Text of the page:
Objective: Although poor sleep is a consequence of pain, sleep disturbance reciprocally induces hyperalgesia and exacerbates clinical pain. Conceptual models of chronic pain implicate dysfunctional supraspinal pain processing mechanisms, mediated in part by endogenous opioid peptides. Our preliminary work indicates that sleep disruption impairs psychophysical measures of descending pain modulation, but few studies have investigated whether insufficient sleep may be associated with alterations in endogenous opioid systems. This preliminary, exploratory investigation sought to examine the relationship between sleep and functioning of the cerebral mu opioid system during the experience of pain in healthy participants. Subjects and Design: Twelve healthy volunteers participated in a 90-minute positron emission tomography imaging scan using [11C]Carfentanil, a mu opioid receptors agonist. During the session, pain responses to a 10% topical capsaicin cream were continuously rated on a 0-100 scale. Participants also completed the Pittsburgh Sleep Quality Index (PSQI). Results: Poor sleep quality (PSQI) was positively and significantly associated with greater binding potential (BP) in regions within the frontal lobes. In addition, sleep duration was negatively associated with BP in these areas as well as the temporal lobe and anterior cingulate. Conclusions: These findings suggest that poor sleep quality and short sleep duration are associated with endogenous opioid activity in these brain regions during the application of a noxious stimulus. Elucidating the role of the endogenous opioid system in mediating some of the associations between sleep and pain could significantly improve our understanding of the pathophysiology of chronic pain and might advance clinical practice by suggesting interventions that could buffer the adverse effects of poor sleep on pain.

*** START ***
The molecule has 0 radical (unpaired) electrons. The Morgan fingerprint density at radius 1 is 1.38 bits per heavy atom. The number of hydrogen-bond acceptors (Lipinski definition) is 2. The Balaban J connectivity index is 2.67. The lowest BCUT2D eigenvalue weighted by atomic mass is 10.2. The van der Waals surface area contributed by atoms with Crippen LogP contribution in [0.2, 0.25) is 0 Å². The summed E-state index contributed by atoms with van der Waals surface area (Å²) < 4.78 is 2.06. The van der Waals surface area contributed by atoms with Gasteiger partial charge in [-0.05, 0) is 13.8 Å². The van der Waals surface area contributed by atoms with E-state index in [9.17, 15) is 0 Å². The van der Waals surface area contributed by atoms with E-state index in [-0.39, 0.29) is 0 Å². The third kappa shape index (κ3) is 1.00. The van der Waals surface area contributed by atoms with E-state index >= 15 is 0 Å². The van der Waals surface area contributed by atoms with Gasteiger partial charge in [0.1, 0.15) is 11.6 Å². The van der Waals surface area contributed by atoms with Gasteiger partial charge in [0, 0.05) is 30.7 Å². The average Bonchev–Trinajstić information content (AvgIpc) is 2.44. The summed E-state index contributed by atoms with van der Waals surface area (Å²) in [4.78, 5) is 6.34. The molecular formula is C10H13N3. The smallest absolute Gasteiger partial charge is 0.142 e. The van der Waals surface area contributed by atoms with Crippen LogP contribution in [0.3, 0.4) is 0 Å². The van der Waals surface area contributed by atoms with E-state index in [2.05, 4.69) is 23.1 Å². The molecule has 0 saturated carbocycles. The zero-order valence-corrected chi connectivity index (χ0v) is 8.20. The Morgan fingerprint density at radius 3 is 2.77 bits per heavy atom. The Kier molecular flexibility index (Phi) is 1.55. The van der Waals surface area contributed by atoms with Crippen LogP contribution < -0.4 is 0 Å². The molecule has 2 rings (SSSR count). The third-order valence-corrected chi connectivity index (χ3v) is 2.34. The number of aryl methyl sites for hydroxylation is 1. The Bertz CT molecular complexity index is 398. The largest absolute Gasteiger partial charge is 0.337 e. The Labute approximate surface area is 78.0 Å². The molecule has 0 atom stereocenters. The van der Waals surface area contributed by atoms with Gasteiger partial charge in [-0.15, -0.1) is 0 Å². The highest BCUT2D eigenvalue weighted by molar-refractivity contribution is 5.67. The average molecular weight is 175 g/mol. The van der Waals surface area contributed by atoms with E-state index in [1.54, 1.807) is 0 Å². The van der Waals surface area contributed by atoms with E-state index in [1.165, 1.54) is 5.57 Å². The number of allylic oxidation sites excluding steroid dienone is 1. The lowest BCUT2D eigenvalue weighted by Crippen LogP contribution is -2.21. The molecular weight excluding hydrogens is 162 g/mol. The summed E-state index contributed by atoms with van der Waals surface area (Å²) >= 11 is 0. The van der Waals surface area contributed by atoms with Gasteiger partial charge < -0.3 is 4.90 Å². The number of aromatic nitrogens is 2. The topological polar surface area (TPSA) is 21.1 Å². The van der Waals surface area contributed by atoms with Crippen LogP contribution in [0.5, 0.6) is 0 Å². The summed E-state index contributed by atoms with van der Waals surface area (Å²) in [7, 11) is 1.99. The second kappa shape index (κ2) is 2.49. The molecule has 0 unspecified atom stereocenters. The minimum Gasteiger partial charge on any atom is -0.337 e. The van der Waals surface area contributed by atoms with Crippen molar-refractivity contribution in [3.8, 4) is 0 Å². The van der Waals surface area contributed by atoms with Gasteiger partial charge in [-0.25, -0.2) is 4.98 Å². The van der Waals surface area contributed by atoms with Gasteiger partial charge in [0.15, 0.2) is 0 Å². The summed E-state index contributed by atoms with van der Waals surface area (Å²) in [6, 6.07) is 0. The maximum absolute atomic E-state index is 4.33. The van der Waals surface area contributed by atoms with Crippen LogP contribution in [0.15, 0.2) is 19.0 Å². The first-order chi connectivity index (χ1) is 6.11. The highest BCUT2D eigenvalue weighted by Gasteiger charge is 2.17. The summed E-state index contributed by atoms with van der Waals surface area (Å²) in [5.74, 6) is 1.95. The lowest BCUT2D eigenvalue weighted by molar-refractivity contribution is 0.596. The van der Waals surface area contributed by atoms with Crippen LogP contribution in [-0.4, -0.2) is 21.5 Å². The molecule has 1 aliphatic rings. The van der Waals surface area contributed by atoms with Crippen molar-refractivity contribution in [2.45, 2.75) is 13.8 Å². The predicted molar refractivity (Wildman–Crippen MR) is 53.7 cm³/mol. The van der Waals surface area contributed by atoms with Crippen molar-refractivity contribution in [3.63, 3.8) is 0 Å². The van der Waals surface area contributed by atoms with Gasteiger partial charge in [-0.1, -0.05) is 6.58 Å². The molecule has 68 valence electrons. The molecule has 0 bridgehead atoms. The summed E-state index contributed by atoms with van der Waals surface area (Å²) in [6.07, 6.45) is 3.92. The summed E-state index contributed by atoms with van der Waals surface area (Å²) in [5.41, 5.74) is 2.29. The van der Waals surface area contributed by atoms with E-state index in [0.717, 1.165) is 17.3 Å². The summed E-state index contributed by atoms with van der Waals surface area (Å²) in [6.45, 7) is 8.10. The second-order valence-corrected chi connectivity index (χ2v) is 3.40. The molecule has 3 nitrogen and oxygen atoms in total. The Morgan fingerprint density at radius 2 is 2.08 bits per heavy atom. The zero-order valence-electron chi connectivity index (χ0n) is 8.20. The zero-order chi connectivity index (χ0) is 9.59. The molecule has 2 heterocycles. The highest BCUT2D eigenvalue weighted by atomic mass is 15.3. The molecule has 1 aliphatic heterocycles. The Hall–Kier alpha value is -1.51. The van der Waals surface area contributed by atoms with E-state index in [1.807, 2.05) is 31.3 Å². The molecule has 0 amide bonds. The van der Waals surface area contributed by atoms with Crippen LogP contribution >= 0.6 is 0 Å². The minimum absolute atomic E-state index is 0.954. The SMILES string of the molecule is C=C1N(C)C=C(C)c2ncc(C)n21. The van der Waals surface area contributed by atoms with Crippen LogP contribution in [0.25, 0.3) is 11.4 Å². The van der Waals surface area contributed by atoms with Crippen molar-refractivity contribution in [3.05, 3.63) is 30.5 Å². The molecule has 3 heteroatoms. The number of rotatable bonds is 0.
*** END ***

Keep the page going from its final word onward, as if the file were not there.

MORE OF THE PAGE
- Binding Potential
ASJC Scopus subject areas
- Clinical Neurology
- Anesthesiology and Pain Medicine